Solve the initial value problem by laplace transforms:
y" - 4y' - 5y = 2 + e^(-t); y(0) = y'(0) = 0.
I have the first couple steps done, but I keep getting stuck, so if someone would help me with this problem I would appreciate it. It is on the review for my final and I think there will be one like it on the test, so if you could go into detailed explaination and show every step, maybe I will be able to do the problem on the final. Thank you.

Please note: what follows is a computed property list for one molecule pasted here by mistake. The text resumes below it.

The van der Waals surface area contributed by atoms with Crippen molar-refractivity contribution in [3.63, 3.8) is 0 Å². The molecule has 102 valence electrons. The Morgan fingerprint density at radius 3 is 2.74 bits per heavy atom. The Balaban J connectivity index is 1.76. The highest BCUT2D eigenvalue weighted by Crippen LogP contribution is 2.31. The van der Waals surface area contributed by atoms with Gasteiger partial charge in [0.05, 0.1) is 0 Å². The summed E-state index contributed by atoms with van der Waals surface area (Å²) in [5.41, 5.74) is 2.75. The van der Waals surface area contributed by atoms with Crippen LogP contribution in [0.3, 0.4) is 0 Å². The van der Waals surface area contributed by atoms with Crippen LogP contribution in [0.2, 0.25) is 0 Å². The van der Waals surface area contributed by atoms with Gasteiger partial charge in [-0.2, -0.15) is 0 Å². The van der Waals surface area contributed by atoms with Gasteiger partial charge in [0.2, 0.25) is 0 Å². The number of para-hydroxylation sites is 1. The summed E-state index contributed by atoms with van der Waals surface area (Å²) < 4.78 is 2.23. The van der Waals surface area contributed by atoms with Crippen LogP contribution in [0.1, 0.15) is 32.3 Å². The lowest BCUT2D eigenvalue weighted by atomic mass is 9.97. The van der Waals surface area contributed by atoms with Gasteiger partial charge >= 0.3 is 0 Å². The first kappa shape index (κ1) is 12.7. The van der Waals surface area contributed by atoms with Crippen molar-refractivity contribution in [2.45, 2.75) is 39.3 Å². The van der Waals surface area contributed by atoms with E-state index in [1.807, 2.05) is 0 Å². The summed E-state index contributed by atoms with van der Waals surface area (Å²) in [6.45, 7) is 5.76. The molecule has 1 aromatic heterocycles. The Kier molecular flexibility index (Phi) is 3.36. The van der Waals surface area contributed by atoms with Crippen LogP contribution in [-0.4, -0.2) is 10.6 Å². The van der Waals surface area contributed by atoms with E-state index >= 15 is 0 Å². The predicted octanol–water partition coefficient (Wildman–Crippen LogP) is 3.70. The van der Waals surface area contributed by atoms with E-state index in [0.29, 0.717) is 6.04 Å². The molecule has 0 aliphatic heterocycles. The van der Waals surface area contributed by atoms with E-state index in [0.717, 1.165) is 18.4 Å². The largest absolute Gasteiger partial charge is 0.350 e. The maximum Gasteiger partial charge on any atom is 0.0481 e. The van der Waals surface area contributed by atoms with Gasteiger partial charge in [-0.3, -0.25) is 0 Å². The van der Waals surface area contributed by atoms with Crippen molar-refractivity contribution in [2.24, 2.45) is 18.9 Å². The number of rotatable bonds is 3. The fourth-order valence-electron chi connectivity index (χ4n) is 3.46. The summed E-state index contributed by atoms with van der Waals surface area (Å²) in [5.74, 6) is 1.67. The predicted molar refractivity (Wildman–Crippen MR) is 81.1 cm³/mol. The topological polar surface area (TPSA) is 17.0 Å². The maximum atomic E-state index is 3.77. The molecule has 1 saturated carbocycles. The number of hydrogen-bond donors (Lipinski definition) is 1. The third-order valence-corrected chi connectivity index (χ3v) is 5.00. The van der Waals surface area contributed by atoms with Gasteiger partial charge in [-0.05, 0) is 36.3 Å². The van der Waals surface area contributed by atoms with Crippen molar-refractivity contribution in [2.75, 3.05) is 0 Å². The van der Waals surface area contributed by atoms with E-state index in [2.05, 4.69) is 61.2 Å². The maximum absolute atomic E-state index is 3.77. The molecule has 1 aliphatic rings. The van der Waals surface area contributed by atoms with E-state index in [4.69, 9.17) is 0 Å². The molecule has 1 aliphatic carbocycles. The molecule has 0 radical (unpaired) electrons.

Would you be able to tell me how you got the first step of the problem? I would have been able to work the problem, I think, but I didn't know where to start. Also, are you sure that the partial derivatives towards the bottom are correct, because I am getting different answers for them. Thank you.
You are supposed to know that:
Originally Posted by Hollysti
Lf''(s) = s^2 Lf(s) - s f'(0) - f(0)
Lf'(s) = s Lf(s) - f(0)
Lf(s) = 1/s when f(t) = 1 for all t
Lf(s) = 1/(s-a) when f(t)=e^(at)
Then you assemble these into:
s^2 Lf(s) - s f'(0) - f(0) -4[s Lf(s) - f(0)] -5 Lf(s) = 2/s + 1/(s+1)
Putting Lf = F, and using the initial conditions this becomes:
s^2 F(s) - 4 s F(s) - 5 F(s) = 2/s + 1/(s+1)